6 ways to turn #CommunityLIVE into a Zen experience
My husband is a veterinarian. He takes great pride in how he communicates with the owners of his patients, spending extra time to make sure they clearly understand the diagnosis and treatment plan.
This is not always easy. Few of us were schooled in veterinary medicine. Even as a nurse, I am stunned at how little relevant information I possess when one of our dogs gets sick.
So as we all were preparing for CommunityLIVE, I was reminded of a story he told me a few years ago. A dog had presented with symptoms of congestive heart failure. Being someone who wants to share his knowledge and insight with pet owners, my Zen veterinarian husband brought out his plastic model of a heart and drew diagrams on a white board to make sure his client clearly understood what was happening to his dog and the diagnosis. He concluded by telling the owner he was recommending they start the dog on Lasix immediately.
His client responded by saying “We will do whatever you want, doc. But I do not understand how fixing his eyes is going to help.”
And he thought he had been so clear.
CommunityLIVE is packed full of information, some technical, some operational. Some of it may not be all that easy to understand. Don’t let that hold you back. And even though expert presenters lead our sessions, make sure to remember tip No. 1 below.
Six ways to get the most out of CommunityLIVE
Here are my six simple suggestions to help you get the most out of CommunityLIVE – actually, any conference.
1. Ask questions in the sessions you attend
Don’t be shy about questioning the speakers about points you’re especially interested in or would like clarified. Most speakers dread having disengaged audiences where they hear nothing but crickets. In fact, you’re actually doing the speakers a favor by asking questions – it make the session more interesting and engaging. If you have a question, I can virtually guarantee someone else does too. And there is nothing worse for a speaker to ask for questions and find a silent room.
After all, you don’t want to be like my husband’s client, clearly not comprehending the topic and unwilling to ask a question. Ask away!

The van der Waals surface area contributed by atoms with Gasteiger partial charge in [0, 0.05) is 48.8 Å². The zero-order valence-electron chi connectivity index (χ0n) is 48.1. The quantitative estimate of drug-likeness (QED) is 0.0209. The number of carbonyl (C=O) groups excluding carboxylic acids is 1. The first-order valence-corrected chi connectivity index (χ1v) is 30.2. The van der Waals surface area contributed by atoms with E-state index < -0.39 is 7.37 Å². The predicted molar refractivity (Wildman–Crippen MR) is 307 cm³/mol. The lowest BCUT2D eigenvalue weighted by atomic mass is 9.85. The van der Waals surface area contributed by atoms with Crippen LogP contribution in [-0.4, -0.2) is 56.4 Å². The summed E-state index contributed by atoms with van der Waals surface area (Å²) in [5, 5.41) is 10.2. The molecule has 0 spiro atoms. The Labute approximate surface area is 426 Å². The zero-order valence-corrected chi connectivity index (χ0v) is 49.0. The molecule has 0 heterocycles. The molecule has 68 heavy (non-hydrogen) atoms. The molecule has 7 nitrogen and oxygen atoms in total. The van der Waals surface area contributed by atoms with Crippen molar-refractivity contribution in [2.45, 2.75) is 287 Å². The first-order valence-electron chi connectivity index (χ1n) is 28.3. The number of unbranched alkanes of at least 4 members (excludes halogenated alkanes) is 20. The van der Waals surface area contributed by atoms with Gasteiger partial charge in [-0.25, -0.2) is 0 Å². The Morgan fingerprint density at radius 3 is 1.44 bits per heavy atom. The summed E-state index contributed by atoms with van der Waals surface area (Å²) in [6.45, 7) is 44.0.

2. Introduce yourself to the speaker
Look at the agenda and think about the people you would really like to get to know. Then introduce yourself.
If you are uncomfortable, ask anyone at Hyland to provide you an introduction. Ask if you can continue the conversation over lunch or coffee.
3. Put Away the smartphone and have a Zen moment
Believe me, I get it. Your emails are piling up and visions of email purgatory are circling your head. But here’s the thing – burying your head in your phone every free (or not free) minute costs you valuable networking time and you literally don’t even know what you are missing.
So while you don’t have to disconnect completely, put the phone away when you’re waiting for a workshop to begin or taking a break at the coffee bar, and give yourself a chance to strike up conversations with the other attendees around you.
Turn this into a Zen experience and be present throughout the conference. I guarantee you will enjoy it more.
4. Check out the sample agendas
If you have never attended CommunityLIVE before, it can be a bit overwhelming. More than 280 sessions, 15 concurrent tracks, and 3 networking events – YIKES!
Take advantage of the sample agendas and the downloadable agenda to help you plan your days. This will help you understand the conference themes, structure, organization and opportunities and will help you better navigate the event.
And download the OnBase event app from App Store. Let’s face it, the Gaylord is a big place. This will help keep you on schedule. The app is super convenient and an efficient way to navigate the conference. It is easy to use and will help you review important conference information as you move through sessions and events.
5. Condense every talk down to one key takeaway
The human body sends 11 million bits per second to the brain for processing, yet the conscious mind seems to be able to process only 50 bits per second. No wonder I can’t remember anything.
So after each presentation, ask yourself what struck you, what surprised you, what did you learn? Perhaps there was a specific tip that you could adapt in your own work – or some piece of counterintuitive advice that really resonated. If you write only one thing down, make it the one key take-away from each presentation that is worth additional consideration upon your return to the real world.
6. Thank your boss for allowing you to attend
Where I used to work, we had a saying – kiss up early and avoid the rush.
But really, tell your boss what you learned and express your gratitude for the time and funding that allowed you to attend. This will cement the idea that sending you to the conference was a good investment. You may find it easier to have professional development opportunities subsidized in the future.
That’s it. Do these six things, and you’ll turn into a Zen IT master.